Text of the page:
Published on March 6th, 2013 | by Thompson0
How Love Raises Expectations
Though I’m not much of a poet, unfortunately, I attempted to write a sonnet to my girlfriend explaining the trouble of doing so. After a bit of searching, I found a few examples that gave me a direction, but I feel that somewhere along the way I got lost, or Bill Shakespeare is just really effing good. I’m going to go with the latter.
Writing this sonnet gives me some trouble,
For there are no words worthy of you, none.
If this house of cards falls, clear the rubble,
Or beneath these words I’m buried, undone.
No longer shall I stand stifling abuse,
From fervent figments of expectation.
I’ll look to you, my love, inspiring muse,
And hope these words require no translation.
I really feel as though I am in love,
Because of this love this sonnet must sing.
You make me a man you can be proud of,
So come be my queen, and I’ll be your king,
A thrown be the only place fit for you,
Come take a seat and make my dreams come true.
So although my sonnet is not as romantic as Sonnet XX or XXXVI, there are subtle things only my girlfriend will get, so it has a personal touch. Like the last line is a shout out to our song, Hall & Oates “You Make My Dreams.” Here’s the video:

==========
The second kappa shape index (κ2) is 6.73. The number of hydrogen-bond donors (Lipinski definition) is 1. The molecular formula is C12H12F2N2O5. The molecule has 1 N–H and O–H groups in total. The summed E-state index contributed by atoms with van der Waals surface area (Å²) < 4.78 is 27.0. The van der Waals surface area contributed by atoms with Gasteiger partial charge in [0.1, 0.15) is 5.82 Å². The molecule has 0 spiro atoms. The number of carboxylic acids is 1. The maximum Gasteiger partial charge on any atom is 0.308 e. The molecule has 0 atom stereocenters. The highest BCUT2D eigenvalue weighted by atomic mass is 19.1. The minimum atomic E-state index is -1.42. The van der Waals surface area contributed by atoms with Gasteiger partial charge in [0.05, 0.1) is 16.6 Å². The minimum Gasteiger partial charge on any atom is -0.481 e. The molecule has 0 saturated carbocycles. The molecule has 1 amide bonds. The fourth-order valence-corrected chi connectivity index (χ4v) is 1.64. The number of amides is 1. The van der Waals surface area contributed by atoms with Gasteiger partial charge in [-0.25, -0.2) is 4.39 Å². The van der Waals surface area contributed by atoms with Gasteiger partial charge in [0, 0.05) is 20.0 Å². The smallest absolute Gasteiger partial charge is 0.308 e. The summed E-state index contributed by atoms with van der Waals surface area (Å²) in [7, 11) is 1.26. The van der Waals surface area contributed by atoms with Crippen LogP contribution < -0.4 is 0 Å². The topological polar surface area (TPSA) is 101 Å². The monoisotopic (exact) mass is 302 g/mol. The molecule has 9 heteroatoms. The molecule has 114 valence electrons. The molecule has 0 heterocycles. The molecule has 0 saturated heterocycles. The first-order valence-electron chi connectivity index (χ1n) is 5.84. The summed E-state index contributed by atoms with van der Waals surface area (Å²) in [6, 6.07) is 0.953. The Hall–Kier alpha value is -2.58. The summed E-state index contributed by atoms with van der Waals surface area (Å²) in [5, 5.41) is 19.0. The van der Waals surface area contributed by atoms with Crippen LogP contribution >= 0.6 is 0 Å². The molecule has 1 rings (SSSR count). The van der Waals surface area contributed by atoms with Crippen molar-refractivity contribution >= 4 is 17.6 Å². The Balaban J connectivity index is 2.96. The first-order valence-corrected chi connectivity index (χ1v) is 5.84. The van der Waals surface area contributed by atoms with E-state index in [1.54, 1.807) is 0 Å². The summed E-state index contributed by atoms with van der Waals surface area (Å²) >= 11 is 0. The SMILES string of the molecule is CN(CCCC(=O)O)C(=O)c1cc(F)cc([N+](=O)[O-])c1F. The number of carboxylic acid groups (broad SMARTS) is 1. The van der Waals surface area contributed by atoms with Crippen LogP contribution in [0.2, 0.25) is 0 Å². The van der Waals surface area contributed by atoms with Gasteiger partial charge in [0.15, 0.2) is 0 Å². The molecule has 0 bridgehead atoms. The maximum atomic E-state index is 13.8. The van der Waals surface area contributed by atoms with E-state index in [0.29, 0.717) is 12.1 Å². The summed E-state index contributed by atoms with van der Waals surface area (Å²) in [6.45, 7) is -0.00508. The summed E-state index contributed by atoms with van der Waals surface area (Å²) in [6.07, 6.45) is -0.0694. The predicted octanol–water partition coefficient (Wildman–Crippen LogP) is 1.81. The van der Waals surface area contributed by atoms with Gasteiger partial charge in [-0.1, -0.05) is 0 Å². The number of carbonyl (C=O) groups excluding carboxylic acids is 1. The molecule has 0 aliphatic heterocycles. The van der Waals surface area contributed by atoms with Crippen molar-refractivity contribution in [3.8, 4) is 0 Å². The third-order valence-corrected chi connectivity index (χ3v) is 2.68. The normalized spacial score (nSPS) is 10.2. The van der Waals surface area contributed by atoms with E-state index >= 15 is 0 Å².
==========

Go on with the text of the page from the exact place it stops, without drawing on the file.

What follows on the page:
A woman’s face with Nature’s own hand painted
Hast thou, the master-mistress of my passion;
A woman’s gentle heart, but not acquainted
With shifting change, as is false women’s fashion;
An eye more bright than theirs, less false in rolling,
Gilding the object whereupon it gazeth;
A man in hue, all ‘hues’ in his controlling,
Much steals men’s eyes and women’s souls amazeth.
And for a woman wert thou first created;
Till Nature, as she wrought thee, fell a-doting,
And by addition me of thee defeated,
By adding one thing to my purpose nothing.
But since she prick’d thee out for women’s pleasure,
Mine be thy love and thy love’s use their treasure.
Let me confess that we two must be twain,
Although our undivided loves are one:
So shall those blots that do with me remain
Without thy help by me be borne alone.
In our two loves there is but one respect,
Though in our lives a separable spite,
Which though it alter not love’s sole effect,
Yet doth it steal sweet hours from love’s delight.
I may not evermore acknowledge thee,
Lest my bewailed guilt should do thee shame,
Nor thou with public kindness honour me,
Unless thou take that honour from thy name:
But do not so; I love thee in such sort
As, thou being mine, mine is thy good report.